Tuesday 23 July 2013

A team of scientists at the University of Salford has developed an extension of Einstein’s theory of general relativity.  This update of Einstein's equations, to appear online in the July edition of the research journal Physical Review , may have major implications for our understanding of galaxies and the universe.  It could also have ramifications in distinct areas of theoretical physics that rely on general relativity.

Astronomers have been searching since the 1930s for a mysterious substance called ‘dark matter’.  The consensus view of the scientific community has been that such dark matter had to exist - to explain observations of anomalous speeds of galaxies.  Yet, to date, this search has remained fruitless.  This new version of general relativity, developed at the University of Salford, explains the observed speeds without the need to assume that dark matter exists. 

The work was carried out by Edmund Chadwick, Tim Hodgkinson and Graham McDonald of the University’s Materials & Physics Research Centre

Tim Hodgkinson explained: "Some people might argue that Einstein's theory, in which there is curvature of space and time due to mass, already includes a form of space-time expansion.  We introduced an explicit expansion factor in general relativity to see what would result.  Initially, we had only the slightest suspicion that this would lead us to consideration of whether dark matter existed.  So, it was a true revelation to us when we realised that this could explain the anomalous observations that have puzzled the astrophysics community for over 80 years."

An earlier theory called MOND (MOdified Newtonian Dynamics) attempted to explain the observed speed anomaly by a modification of Newton's Law of Gravity. Application of the MOND law has indeed had great success in fitting astronomical observations – without a need to assume the existence of dark matter.  However, this Newtonian modification is somewhat ad-hoc, in the sense that it was designed specifically to fit the anomalous observational data.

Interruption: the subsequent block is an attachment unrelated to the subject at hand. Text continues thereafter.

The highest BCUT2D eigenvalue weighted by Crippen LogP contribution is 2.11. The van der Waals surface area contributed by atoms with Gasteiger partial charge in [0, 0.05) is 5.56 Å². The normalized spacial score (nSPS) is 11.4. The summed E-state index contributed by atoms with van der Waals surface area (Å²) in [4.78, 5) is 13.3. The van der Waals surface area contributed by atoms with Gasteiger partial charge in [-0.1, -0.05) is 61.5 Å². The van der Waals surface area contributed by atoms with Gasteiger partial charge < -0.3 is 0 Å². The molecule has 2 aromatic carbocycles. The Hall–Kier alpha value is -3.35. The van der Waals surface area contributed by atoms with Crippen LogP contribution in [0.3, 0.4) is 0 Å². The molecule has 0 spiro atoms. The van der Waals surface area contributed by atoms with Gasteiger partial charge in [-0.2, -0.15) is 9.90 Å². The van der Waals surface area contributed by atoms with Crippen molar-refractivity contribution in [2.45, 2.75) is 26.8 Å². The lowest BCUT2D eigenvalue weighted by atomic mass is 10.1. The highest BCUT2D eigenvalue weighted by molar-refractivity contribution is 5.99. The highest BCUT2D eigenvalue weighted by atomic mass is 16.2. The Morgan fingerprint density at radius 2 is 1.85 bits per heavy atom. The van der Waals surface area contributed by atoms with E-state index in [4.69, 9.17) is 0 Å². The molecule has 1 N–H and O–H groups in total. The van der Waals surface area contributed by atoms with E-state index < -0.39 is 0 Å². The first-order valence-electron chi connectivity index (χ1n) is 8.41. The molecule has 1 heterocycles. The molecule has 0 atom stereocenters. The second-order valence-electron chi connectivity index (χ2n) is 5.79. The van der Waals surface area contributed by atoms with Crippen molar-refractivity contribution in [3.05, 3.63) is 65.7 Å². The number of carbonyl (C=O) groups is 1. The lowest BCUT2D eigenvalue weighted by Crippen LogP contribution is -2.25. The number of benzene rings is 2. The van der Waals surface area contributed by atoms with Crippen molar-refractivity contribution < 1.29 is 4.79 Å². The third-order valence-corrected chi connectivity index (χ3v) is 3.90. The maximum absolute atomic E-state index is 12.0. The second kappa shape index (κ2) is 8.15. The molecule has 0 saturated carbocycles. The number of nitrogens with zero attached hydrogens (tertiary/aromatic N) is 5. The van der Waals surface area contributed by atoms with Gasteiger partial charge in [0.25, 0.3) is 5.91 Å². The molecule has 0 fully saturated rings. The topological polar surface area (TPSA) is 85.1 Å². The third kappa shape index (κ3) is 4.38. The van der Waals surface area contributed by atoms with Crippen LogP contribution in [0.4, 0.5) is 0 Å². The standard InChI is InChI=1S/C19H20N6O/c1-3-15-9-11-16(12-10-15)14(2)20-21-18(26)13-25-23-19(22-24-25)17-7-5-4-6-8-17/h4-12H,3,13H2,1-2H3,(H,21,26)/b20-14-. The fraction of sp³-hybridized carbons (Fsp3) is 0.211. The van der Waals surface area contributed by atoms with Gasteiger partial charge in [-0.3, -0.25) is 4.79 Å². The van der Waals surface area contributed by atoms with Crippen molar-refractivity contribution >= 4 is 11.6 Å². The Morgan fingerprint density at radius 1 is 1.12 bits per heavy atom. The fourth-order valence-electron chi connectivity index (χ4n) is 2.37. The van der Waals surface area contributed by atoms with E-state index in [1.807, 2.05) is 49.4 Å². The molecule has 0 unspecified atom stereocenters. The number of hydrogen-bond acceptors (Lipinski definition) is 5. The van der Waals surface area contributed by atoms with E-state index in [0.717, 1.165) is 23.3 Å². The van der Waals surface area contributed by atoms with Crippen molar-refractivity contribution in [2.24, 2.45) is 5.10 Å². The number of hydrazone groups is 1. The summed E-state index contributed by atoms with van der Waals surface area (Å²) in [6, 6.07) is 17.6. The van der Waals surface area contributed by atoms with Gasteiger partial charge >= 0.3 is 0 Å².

Edmund Chadwick said that: “Since MOND is not really based on a physical or dynamical principle, it has been a central goal of recent theoretical physics research to reproduce a MOND-scaling effect through a satisfactory update of Einstein’s general relativity. After working through some rather complex mathematics, a remarkably simple result finally emerged. We found a simple way to link gravitational theory with the characteristics of MOND, and there is also a hint at a possible physical origin of this linkage.”

On the connection of this result to an underlying physical phenomenon, Graham McDonald added: "During the calculations an odd, but beautifully simple, expression emerged for how this new expansion could vary in space.  If the theory was correct, then this mathematical expression had to have some kind of physical interpretation.  We eventually found that the speed of spherical shock waves (just like those in acoustic explosions) has exactly this type of dependence.

“This seems like a pretty bizarre connection, until one notes the prevalence of shock waves in current theories of galaxies and the universe.  In particular, many scientists believe that the Big Bang itself was just like an acoustic explosion.

“Ideally, the application of this updated general relativity theory to galactic-scale problems was going to have some connection to the dynamical character of an underlying physical phenomenon.  This new work has thus taken steps towards both a gravitational theory that supports MOND-type scaling and providing possible physical reasons for this scaling. These developments now pose many further questions regarding the origin and evolution of galaxies and the universe."

The full paper can be downloaded here: http://arxiv.org/abs/1307.3937

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